Longitudinal associations between positive affect and relationship quality among children and adolescents: Examining patterns of co-occurring change.

Julianne M. Griffith, Jami F. Young, Benjamin L. Hankin

Research output: Contribution to journalArticlepeer-review

Abstract

The broaden-and-build theory of positive emotions suggests that the experience of positive affect (PA) and positive interpersonal experiences should mutually reinforce each other over time, potentiating upward spirals of PA and social well-being. Informed by this upward spirals hypothesis, the present study used parallel process latent growth curve modeling to evaluate co-occurring trajectories of PA and parent- and peer-relationship quality in a sample of 680 youth aged 8 to 16 years (M = 11.87, SD = 2.41, 56.7% female). Youth PA and relationship quality were assessed every 18 months for 3 years (3 total assessments). Results of parallel process latent growth curve modeling analyses indicated positive correlations between trajectories of PA and trajectories of both parent- and peer-relationship quality. Consistent with tenets of the broaden-and-build theory of positive emotions, the findings suggest that youth PA and experiences of high-quality relationships demonstrate reciprocal patterns of growth, with implications for youth health and well-being. (PsycInfo Database Record (c) 2021 APA, all rights reserved)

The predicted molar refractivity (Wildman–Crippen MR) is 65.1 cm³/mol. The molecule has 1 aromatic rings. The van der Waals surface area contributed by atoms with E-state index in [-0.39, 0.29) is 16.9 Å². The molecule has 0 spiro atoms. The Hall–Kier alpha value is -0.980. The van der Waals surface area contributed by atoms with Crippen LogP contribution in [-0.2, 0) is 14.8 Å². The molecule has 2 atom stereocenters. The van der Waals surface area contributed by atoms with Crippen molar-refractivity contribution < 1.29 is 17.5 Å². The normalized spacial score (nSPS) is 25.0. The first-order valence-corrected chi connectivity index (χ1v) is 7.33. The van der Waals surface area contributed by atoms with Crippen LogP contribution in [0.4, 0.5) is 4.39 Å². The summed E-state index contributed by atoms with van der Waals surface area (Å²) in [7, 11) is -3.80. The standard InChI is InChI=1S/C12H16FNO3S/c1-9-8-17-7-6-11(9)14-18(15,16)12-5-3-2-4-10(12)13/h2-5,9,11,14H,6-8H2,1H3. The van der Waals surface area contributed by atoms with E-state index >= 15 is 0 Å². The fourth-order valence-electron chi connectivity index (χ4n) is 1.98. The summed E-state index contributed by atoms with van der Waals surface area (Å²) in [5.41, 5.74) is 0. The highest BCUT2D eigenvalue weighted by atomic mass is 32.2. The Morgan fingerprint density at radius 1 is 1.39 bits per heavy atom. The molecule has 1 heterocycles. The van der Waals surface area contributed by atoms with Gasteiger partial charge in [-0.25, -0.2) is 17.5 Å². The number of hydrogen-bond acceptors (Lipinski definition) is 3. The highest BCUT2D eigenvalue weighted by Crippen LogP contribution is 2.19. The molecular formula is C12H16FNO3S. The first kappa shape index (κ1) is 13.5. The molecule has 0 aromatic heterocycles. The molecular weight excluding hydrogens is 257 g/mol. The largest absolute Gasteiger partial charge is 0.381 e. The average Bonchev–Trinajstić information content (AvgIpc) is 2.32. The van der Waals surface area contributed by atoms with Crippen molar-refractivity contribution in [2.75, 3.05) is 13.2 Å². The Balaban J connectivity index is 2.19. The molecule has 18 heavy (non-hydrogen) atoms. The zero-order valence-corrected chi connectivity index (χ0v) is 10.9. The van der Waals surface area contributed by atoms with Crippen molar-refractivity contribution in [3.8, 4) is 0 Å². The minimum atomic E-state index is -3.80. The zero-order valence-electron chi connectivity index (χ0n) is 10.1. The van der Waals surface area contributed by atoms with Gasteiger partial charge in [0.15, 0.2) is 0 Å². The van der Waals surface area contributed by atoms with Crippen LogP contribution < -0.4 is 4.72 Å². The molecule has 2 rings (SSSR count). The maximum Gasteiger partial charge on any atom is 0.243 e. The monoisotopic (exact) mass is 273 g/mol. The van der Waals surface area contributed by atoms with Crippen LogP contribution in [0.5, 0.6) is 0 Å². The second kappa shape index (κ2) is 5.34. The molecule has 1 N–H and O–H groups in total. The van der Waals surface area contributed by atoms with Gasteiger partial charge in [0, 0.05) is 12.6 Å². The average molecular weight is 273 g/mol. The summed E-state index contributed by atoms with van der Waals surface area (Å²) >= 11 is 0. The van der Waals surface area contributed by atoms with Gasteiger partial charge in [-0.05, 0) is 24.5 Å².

Original languageEnglish (US)
Pages (from-to)28-38
Number of pages11
JournalEmotion
Volume21
Issue number1
DOIs
StatePublished - Feb 2021

Keywords

  • adolescent development
  • developmental trajectories
  • positive affect
  • relationship quality

ASJC Scopus subject areas

  • Psychology(all)

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